Government Regulators Transforming Lab Industry

New compliance guidelines for laboratories represent watershed change for the industry

CEO SUMMARY: Medicare/Medicaid regulators get serious about laboratory billing and reimbursement practices. Industry observers say it represents a major shift and will have immense financial and operational impact on every clinical laboratory in the United States.

FOLLOWING YEARS of “benign neglect” toward Medicare billing practices, regulators will now scrutinize laboratory reimbursement activities with full vigor.

During the press conference announcing the $325 million settlement with SmithKline Beecham Clinical Laboratories on February 24, government officials unveiled a model compliance program for clinical laboratories.

Deliberately timed to coincide with the SmithKline announcement, June Gibbs Brown, Inspector General for Health and Human Services, introduced the model compliance program as an effort toward “promoting a high level of ethical and lawful corporate conduct and preventing future scams.”

The model compliance program is a consequence of the ongoing investigation of laboratory industry practices. It represents a watershed change in how federal regulators will interact with clinical laboratories and the healthcare industry in general.

“This will be one of the most challenging times in the laboratory world,” declared Dennis Weissman, Publisher of the National Intelligence Report in Washington, D.C. “The events now unfolding represent some of the greatest changes to laboratory practices since the introduction of DRGs in the early 1980s.”

“The model compliance guide- lines place new responsibilities on clinical laboratories which have never before existed,” warned Weissman.

Weissman’s comments were made in a speech at the American Hospital Association’s annual laboratory conference held last week in Las Vegas. Weissman described how the regulatory climate toward clinical laboratories is undergoing radical change. These fundamental shifts will have far-reaching impact on how both hospital-based and commercial laboratories operate.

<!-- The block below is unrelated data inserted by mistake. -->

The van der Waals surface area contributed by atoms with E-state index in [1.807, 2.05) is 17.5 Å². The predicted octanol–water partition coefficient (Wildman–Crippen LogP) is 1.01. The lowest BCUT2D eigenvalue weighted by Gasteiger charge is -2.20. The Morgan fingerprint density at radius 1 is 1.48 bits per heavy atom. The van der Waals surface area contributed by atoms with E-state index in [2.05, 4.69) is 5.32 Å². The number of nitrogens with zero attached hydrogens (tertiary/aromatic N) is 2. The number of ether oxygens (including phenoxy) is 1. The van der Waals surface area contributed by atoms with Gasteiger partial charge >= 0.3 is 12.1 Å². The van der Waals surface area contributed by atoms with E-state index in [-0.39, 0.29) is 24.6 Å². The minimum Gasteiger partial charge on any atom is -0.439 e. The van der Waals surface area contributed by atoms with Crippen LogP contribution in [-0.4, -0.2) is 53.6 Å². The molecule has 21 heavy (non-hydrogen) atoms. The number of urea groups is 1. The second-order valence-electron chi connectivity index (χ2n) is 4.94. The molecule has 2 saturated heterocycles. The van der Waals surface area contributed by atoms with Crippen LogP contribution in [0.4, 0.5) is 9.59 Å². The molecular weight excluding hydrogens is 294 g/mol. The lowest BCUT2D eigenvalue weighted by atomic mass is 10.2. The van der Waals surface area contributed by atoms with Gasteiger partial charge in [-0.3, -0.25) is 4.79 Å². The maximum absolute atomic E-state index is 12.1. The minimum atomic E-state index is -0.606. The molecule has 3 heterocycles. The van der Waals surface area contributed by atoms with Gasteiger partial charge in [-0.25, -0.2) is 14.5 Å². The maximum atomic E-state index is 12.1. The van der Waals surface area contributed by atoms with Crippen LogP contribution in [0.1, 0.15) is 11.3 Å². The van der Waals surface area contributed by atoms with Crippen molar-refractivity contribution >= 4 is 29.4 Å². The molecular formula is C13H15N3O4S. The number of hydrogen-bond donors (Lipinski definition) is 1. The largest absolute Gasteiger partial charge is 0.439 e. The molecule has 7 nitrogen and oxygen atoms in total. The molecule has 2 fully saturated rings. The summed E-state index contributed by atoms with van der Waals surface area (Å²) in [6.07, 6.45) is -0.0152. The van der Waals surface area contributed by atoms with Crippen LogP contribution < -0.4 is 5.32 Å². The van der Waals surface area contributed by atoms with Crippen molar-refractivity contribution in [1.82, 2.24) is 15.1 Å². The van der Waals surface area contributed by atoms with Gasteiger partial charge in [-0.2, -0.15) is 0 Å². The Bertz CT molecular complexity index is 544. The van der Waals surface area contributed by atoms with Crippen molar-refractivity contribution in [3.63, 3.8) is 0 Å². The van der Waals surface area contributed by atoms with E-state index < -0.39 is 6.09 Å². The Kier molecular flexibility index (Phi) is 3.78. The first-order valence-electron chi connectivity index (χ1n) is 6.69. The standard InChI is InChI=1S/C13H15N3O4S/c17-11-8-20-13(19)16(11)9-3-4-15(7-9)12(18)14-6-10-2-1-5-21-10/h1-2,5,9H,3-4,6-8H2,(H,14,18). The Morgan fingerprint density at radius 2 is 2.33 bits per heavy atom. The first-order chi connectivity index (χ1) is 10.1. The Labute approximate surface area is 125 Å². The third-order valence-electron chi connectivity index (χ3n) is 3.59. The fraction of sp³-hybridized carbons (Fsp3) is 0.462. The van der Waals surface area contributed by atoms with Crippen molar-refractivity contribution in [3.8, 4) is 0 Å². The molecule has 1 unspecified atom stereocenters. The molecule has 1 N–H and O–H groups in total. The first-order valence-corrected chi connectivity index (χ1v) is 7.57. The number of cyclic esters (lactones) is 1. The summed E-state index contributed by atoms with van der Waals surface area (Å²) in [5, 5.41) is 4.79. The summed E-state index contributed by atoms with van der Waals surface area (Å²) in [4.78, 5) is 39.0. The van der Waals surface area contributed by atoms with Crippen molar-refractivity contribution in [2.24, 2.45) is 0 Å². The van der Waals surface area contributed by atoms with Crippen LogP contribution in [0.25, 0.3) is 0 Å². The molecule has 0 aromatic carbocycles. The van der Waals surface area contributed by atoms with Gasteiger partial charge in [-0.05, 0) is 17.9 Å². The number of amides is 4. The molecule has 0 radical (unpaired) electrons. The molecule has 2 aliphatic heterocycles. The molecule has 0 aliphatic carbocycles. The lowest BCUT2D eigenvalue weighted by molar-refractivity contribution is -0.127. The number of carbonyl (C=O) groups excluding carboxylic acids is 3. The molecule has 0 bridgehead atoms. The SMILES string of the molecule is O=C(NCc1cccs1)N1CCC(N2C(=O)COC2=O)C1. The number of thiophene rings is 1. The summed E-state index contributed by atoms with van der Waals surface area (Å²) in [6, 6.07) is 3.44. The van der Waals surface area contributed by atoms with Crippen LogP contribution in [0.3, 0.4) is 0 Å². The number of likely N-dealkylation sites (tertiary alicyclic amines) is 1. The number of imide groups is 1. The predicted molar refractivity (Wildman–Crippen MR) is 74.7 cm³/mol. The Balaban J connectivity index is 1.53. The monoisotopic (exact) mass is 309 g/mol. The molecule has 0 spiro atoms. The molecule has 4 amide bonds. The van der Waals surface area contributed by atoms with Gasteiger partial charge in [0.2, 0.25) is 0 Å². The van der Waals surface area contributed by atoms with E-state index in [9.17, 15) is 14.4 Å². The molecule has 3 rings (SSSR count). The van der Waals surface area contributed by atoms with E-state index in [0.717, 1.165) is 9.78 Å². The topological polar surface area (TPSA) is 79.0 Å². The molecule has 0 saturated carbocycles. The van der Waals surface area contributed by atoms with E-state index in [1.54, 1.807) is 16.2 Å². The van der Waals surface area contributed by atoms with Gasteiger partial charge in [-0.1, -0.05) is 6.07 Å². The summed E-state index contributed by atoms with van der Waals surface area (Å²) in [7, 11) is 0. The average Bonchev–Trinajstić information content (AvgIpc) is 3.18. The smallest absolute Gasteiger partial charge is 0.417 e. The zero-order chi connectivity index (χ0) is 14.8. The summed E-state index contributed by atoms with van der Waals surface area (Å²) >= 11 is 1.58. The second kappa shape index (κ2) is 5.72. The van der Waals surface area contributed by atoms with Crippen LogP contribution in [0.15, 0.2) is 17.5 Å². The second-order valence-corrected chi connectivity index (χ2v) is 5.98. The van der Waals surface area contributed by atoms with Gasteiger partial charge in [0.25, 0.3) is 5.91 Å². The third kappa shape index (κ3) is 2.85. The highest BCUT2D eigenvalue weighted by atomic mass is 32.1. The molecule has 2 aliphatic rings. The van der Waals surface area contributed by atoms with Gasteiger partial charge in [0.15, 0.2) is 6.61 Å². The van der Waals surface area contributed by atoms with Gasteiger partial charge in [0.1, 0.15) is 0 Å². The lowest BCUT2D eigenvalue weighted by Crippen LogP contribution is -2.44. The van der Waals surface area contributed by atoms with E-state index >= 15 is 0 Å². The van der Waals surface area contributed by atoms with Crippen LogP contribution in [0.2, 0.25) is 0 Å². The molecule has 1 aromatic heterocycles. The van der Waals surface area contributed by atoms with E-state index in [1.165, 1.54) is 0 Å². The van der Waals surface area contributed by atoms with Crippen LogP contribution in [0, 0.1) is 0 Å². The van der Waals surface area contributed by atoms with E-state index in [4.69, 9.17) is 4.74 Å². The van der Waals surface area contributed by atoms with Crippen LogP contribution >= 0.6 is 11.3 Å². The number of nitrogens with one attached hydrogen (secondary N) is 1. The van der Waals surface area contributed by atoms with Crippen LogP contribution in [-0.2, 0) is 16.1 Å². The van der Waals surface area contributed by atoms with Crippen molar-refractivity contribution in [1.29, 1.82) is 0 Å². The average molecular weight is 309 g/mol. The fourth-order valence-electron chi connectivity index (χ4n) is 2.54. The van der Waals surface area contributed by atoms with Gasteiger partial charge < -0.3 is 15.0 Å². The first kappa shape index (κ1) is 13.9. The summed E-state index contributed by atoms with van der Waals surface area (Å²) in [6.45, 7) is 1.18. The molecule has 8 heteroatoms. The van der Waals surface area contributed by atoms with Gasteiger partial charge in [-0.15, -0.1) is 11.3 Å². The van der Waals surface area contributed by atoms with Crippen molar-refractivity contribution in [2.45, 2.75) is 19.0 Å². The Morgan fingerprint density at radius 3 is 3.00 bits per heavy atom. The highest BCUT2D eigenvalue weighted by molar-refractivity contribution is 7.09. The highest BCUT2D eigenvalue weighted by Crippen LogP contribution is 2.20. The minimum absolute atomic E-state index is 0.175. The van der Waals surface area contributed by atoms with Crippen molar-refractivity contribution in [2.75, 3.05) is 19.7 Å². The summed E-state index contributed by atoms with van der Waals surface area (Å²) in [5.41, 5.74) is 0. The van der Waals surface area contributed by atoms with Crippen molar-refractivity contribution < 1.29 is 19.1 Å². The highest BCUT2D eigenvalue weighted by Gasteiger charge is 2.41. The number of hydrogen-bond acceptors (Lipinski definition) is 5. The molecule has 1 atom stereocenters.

“The model compliance guidelines place new responsibilities on clinical laboratories which have never before existed,” warned Weissman. “The guidelines make corporate managers accountable and responsible for the activities of their laboratory.”

Wiessman advised that laboratory managers should give these new developments full and serious attention. Because Weissman has 20 years experience in advising the laboratory industry on regulatory and other issues, his opinions carry both credibility and authority.

As regulators introduce new guidelines and management practices into the laboratory industry, laboratory administrators and managers must respond appropriately. Failure to do so can be costly. Federal investigators will now hold managers personally accountable for how laws and regulations were enforced by individual laboratories.

Model Compliance Guidelines For Labs

Here are 11 elements which federal regulators recommend be part of every laboratory’s internal compli- ance program:

  1. Written standards of conduct for employees.
  2. Development and distribution of written policies addressing specific areas of potential fraud.
  3. Designation of a Chief Compliance Officer within the organization who is charged with operating the compliance program.
  4. Development and offering of education and training programs for all employees.
  5. Use of audits or other evaluation techniques to monitor compliance.